5. James J. Heckman & Sergio Urzua & Edward Vytlacil, 2009. "Understanding Instrumental Variables in Models with Essential Heterogeneity," Working Papers, Geary Institute, University College Dublin 200941, Geary Institute, University College Dublin.
  6. Lee, Lung-Fei, 1983. "Generalized Econometric Models with Selectivity," Econometrica, Econometric Society, Econometric Society, vol. 51(2), pages 507-12, March.
  7. Heckman, James J. & Navarro, Salvador, 2005. "Dynamic Discrete Choice and Dynamic Treatment Effects," IZA Discussion Papers 1790, Institute for the Study of Labor (IZA).
  8. Aakvik, A. & Heckman, J.J. & Vytlacil, E.J., 1999. "Training Effects on Employment when the Training Effects are Heterogenous : an Application to Norwegian Vocational Rehabilitation Programs," Norway; Department of Economics, University of Bergen, Department of Economics, University of Bergen 0599, Department of Economics, University of Bergen.
  9. Edward Vytlacil, 2002. "Independence, Monotonicity, and Latent Index Models: An Equivalence Result," Econometrica, Econometric Society, Econometric Society, vol. 70(1), pages 331-341, January.
  10. Jay Bhattacharya & Azeem M. Shaikh & Edward Vytlacil, 2008. "Treatment Effect Bounds under Monotonicity Assumptions: An Application to Swan-Ganz Catheterization," American Economic Review, American Economic Association, American Economic Association, vol. 98(2), pages 351-56, May.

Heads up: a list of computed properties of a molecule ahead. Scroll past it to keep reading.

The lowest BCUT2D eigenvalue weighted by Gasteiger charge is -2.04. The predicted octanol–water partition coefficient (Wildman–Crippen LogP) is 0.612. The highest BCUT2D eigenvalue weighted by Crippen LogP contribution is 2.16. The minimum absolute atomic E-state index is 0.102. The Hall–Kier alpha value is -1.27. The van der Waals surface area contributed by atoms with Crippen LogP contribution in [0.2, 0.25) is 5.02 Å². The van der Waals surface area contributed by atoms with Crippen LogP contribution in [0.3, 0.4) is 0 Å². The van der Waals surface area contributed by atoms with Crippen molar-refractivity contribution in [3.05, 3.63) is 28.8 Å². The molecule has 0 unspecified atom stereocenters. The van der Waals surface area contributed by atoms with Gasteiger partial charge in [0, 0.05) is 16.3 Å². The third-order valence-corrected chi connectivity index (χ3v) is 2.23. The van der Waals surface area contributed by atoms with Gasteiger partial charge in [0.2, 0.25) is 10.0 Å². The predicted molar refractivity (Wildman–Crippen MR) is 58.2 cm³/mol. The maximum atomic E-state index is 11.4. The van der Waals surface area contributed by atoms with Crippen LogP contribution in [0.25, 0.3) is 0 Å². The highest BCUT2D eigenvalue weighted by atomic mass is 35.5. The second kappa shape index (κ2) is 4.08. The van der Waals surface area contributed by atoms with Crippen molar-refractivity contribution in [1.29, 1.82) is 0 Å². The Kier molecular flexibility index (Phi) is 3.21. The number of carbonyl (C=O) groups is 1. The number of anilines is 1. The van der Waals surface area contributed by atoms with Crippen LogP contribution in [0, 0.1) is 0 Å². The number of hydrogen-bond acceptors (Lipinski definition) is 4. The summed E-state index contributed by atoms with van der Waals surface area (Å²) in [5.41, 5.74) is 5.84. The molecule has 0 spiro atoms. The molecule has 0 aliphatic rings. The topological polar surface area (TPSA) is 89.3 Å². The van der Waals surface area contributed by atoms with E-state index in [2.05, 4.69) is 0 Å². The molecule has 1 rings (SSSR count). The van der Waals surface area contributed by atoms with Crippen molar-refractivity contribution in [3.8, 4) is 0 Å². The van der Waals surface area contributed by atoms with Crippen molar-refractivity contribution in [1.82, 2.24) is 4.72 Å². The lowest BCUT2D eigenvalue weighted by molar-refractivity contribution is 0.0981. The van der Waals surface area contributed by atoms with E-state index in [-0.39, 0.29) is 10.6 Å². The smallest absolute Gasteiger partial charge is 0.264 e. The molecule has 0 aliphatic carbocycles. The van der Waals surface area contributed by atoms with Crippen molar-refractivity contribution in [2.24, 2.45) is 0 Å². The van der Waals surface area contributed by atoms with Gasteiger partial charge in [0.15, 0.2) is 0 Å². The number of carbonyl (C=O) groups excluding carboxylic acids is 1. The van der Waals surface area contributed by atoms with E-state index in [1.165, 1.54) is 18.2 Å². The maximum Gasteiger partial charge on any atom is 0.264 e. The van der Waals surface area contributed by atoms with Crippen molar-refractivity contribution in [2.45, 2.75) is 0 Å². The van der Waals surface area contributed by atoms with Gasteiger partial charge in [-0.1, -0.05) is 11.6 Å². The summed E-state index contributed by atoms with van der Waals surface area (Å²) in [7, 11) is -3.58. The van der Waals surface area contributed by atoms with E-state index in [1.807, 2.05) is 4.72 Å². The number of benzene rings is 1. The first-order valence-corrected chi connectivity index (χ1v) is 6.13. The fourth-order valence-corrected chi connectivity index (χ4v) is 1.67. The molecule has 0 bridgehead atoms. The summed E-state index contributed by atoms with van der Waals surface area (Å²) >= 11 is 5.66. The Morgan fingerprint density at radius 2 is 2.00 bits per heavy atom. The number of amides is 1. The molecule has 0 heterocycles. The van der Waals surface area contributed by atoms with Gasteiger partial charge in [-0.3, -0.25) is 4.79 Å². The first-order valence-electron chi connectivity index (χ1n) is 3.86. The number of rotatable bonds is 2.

11. James Heckman, 1997. "Instrumental Variables: A Study of Implicit Behavioral Assumptions Used in Making Program Evaluations," Journal of Human Resources, University of Wisconsin Press, vol. 32(3), pages 441-462.
  12. James Heckman & Neil Hohmann & Jeffrey Smith, 1998. "Substitution and Dropout Bias in Social Experiments: A Study of an Influential Social Experiment," UWO Department of Economics Working Papers, University of Western Ontario, Department of Economics 9819, University of Western Ontario, Department of Economics.
  13. Florens, Jean-Pierre & Heckman, James & Meghir, Costas & Vytlacil, Edward, 2003. "Instrumental Variables, Local Instrumental Variables and Control Functions," IDEI Working Papers, Institut d'Économie Industrielle (IDEI), Toulouse 249, Institut d'Économie Industrielle (IDEI), Toulouse.
  14. Heckman, James J. & Vytlacil, Edward J., 2000. "The relationship between treatment parameters within a latent variable framework," Economics Letters, Elsevier, Elsevier, vol. 66(1), pages 33-39, January.
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Cited by:
  1. Pedro Carneiro & James Heckman & Edward Vytlacil, 2010. "Estimating marginal returns to education," CeMMAP working papers, Centre for Microdata Methods and Practice, Institute for Fiscal Studies CWP29/10, Centre for Microdata Methods and Practice, Institute for Fiscal Studies.
  2. James J. Heckman & Sergio Urzua, 2009. "Comparing IV With Structural Models: What Simple IV Can and Cannot Identify," NBER Working Papers 14706, National Bureau of Economic Research, Inc.